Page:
Trouble understanding `self` escapes the method body here

I'm very new to Rust. I've been through the various books etc but I'm consistently having issues with code like the following.

This is a simple repro that follows the function prototype of a package I'm using

struct DoSomething {
    x: i32,

fn some_func(loader: impl FnOnce() + 'static) {}

impl DoSomething {
    async fn do_something(&mut self) {
        some_func(|| {
            self.x = 100;

I get a compiler error in the call to some_func

error[E0521]: borrowed data escapes outside of method
  --> src\
43 |       async fn do_something(&mut self) {
   |                             ---------
   |                             |
   |                             `self` is a reference that is only valid in the method body
   |                             let's call the lifetime of this reference `'1`
44 | /         some_func(|| {
45 | |             self.x = 100;
46 | |         });
   | |          ^
   | |          |
   | |__________`self` escapes the method body here
   |            argument requires that `'1` must outlive `'static`

Now I get that because the closure captures the reference of self and combined with 'static on some_func, the borrow checker can't be sure that self will be valid when the closure is eventually executed. Is that correct?

Now the million dollar question. Whats the right way to do something like this?

For completeness, the package I'm using is called callback-future which allows me to turn a callback into a future. The full code I want to get working is:

    async fn some_async(&mut self) -> Result<String, i32> {
        CallbackFuture::new(|complete| {
            self.cb = Some(complete);

The idea is to store the complete Fn passed into the closure so I can execute when some later async workflows have completed.

Use other "referencing" mechanisms other than &-borrowing.

In Rust it is customary to:

  • use Arc (or downgraded to a Weak) to get a new : 'static "referencing handle" to the Arc-wrapped value,

    • this, in turn, by design, involves multiple handles being able to access the resource, i.e., involves sharing the resource / concurrent access, i.e., you will only have & access to it. Which is why you'll then need &-compatible mutability wrappers, called shared mutability wrappers (or interior mutability even though I personally don't like that name), to compensate.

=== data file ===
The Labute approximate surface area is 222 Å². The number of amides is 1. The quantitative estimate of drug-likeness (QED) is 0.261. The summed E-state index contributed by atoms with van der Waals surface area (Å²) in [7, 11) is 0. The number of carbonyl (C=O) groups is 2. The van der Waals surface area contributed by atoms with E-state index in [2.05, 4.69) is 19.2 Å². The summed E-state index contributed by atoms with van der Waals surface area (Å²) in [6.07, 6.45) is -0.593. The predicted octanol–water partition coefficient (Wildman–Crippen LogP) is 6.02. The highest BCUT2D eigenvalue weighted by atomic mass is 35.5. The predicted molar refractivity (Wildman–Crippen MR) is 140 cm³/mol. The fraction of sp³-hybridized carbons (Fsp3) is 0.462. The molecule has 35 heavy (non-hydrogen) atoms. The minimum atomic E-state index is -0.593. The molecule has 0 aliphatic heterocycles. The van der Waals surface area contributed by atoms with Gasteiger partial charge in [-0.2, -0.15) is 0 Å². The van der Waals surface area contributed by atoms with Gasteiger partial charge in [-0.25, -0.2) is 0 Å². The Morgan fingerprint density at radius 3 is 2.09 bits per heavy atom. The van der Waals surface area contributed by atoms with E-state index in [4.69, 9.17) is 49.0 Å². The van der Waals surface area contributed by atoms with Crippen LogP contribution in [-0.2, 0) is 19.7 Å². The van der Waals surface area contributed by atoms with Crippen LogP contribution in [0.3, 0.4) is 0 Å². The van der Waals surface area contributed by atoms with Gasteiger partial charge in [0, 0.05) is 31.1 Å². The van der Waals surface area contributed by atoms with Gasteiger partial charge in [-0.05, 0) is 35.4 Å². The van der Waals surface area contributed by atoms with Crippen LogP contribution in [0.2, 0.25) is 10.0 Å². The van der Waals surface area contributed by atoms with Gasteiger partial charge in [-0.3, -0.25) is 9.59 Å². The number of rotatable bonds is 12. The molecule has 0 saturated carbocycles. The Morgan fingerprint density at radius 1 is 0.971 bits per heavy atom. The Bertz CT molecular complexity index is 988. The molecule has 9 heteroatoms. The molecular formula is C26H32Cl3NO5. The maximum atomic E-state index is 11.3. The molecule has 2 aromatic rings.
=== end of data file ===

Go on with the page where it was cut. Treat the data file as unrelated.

Hence the pervasive Arc<Mutex<T>>, or Arc<RwLock<T>>. In fact, ::callback-future uses that itself!

  • or, often better, to use channels. They're less flexible but thus able to be a more optimized implementation of Arc<Mutex<OptionOrVec<T>>>

In your case, using the latter:

use some::channel; // _e.g._, `std::sync::mpsc` to begin with

type CompletionCb<T> = Box<dyn 'static + Send + FnOnce(T)>;

// in your struct:
    cb: Option<channel::Receiver<CompletionCb<String>>>,

    async fn some_async(&mut self) -> Result<String, i32> {
        let (sender, receiver) = channel::new();
        self.cb = Some(receiver);
        //                  trick: when requiring `'static`, put this
        //                  vvvv
        CallbackFuture::new(move |completion_cb| {

and then you can do cb.{try_,}recv() to get access to the completion cb:

if let Ok(resolve) = self.cb.as_ref().unwrap().try_recv() {
    resolve("Hello, World!".into()); // assert_eq!(self.some_async().await, "Hello, World!")

XY problem

Note that if you are gonna be using channels, then you may as well skip the CallbackFuture wrapper altogether, which is redundantly reïmplementing yet another async-channel-like API, potentially less efficiently than how the proper such channels do it:

    async fn some_async(&mut self) -> Result<String, …> {
        let (sender, receiver) = async_channel::new();
        self.cb = Some(sender);

    self.cb.unwrap().send("Hello, World!".into())

Thats great. Thanks. I had tried the channels method previously but totally overlooked the final await on receiver.

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